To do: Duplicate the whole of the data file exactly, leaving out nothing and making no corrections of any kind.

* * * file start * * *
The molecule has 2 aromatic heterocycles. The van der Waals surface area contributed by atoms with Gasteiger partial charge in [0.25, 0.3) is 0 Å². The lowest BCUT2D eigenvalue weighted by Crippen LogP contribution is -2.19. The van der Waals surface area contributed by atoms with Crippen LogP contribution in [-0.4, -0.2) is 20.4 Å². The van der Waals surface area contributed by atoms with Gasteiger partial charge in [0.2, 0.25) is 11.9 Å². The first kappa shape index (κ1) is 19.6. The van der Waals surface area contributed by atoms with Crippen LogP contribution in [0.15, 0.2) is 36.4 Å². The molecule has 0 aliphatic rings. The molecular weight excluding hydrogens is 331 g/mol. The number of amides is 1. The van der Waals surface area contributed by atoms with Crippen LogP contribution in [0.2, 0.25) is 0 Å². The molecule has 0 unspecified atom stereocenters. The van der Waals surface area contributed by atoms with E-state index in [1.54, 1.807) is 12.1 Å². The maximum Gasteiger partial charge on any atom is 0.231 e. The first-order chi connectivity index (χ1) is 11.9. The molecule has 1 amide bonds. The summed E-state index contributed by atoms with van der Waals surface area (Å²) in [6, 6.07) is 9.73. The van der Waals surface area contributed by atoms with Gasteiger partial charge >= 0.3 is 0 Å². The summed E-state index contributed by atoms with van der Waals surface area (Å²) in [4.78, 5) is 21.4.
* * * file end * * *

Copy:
The molecule has 2 aromatic heterocycles. The van der Waals surface area contributed by atoms with Gasteiger partial charge in [0.25, 0.3) is 0 Å². The lowest BCUT2D eigenvalue weighted by Crippen LogP contribution is -2.19. The van der Waals surface area contributed by atoms with Crippen LogP contribution in [-0.4, -0.2) is 20.4 Å². The van der Waals surface area contributed by atoms with Gasteiger partial charge in [0.2, 0.25) is 11.9 Å². The first kappa shape index (κ1) is 19.6. The van der Waals surface area contributed by atoms with Crippen LogP contribution in [0.15, 0.2) is 36.4 Å². The molecule has 0 aliphatic rings. The molecular weight excluding hydrogens is 331 g/mol. The number of amides is 1. The van der Waals surface area contributed by atoms with Crippen LogP contribution in [0.2, 0.25) is 0 Å². The molecule has 0 unspecified atom stereocenters. The van der Waals surface area contributed by atoms with E-state index in [1.54, 1.807) is 12.1 Å². The maximum Gasteiger partial charge on any atom is 0.231 e. The first-order chi connectivity index (χ1) is 11.9. The molecule has 1 amide bonds. The summed E-state index contributed by atoms with van der Waals surface area (Å²) in [6, 6.07) is 9.73. The van der Waals surface area contributed by atoms with Gasteiger partial charge >= 0.3 is 0 Å². The summed E-state index contributed by atoms with van der Waals surface area (Å²) in [4.78, 5) is 21.4.